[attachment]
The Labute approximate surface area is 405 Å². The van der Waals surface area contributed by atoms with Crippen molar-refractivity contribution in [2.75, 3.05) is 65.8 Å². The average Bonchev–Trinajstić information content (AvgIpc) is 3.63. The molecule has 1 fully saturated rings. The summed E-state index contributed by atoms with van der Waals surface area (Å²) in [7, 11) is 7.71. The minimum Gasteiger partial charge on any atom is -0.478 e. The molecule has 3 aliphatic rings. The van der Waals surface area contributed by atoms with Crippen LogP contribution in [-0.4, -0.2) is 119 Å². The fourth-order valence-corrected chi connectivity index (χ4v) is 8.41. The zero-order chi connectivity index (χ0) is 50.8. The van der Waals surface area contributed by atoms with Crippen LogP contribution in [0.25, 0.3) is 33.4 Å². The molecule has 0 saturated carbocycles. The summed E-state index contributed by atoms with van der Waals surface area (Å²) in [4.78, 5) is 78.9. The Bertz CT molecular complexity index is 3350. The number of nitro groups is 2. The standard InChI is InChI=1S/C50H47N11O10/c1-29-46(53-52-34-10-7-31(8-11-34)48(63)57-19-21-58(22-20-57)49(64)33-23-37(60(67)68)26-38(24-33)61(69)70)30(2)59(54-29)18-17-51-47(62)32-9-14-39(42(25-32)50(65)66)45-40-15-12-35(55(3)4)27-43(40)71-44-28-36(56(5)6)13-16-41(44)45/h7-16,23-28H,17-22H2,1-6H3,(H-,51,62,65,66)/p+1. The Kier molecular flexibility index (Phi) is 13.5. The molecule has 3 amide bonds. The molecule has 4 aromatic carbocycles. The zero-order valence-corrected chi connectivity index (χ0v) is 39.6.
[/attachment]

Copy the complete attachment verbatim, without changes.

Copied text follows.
The Labute approximate surface area is 405 Å². The van der Waals surface area contributed by atoms with Crippen molar-refractivity contribution in [2.75, 3.05) is 65.8 Å². The average Bonchev–Trinajstić information content (AvgIpc) is 3.63. The molecule has 1 fully saturated rings. The summed E-state index contributed by atoms with van der Waals surface area (Å²) in [7, 11) is 7.71. The minimum Gasteiger partial charge on any atom is -0.478 e. The molecule has 3 aliphatic rings. The van der Waals surface area contributed by atoms with Crippen LogP contribution in [-0.4, -0.2) is 119 Å². The fourth-order valence-corrected chi connectivity index (χ4v) is 8.41. The zero-order chi connectivity index (χ0) is 50.8. The van der Waals surface area contributed by atoms with Crippen LogP contribution in [0.25, 0.3) is 33.4 Å². The molecule has 0 saturated carbocycles. The summed E-state index contributed by atoms with van der Waals surface area (Å²) in [4.78, 5) is 78.9. The Bertz CT molecular complexity index is 3350. The number of nitro groups is 2. The standard InChI is InChI=1S/C50H47N11O10/c1-29-46(53-52-34-10-7-31(8-11-34)48(63)57-19-21-58(22-20-57)49(64)33-23-37(60(67)68)26-38(24-33)61(69)70)30(2)59(54-29)18-17-51-47(62)32-9-14-39(42(25-32)50(65)66)45-40-15-12-35(55(3)4)27-43(40)71-44-28-36(56(5)6)13-16-41(44)45/h7-16,23-28H,17-22H2,1-6H3,(H-,51,62,65,66)/p+1. The Kier molecular flexibility index (Phi) is 13.5. The molecule has 3 amide bonds. The molecule has 4 aromatic carbocycles. The zero-order valence-corrected chi connectivity index (χ0v) is 39.6.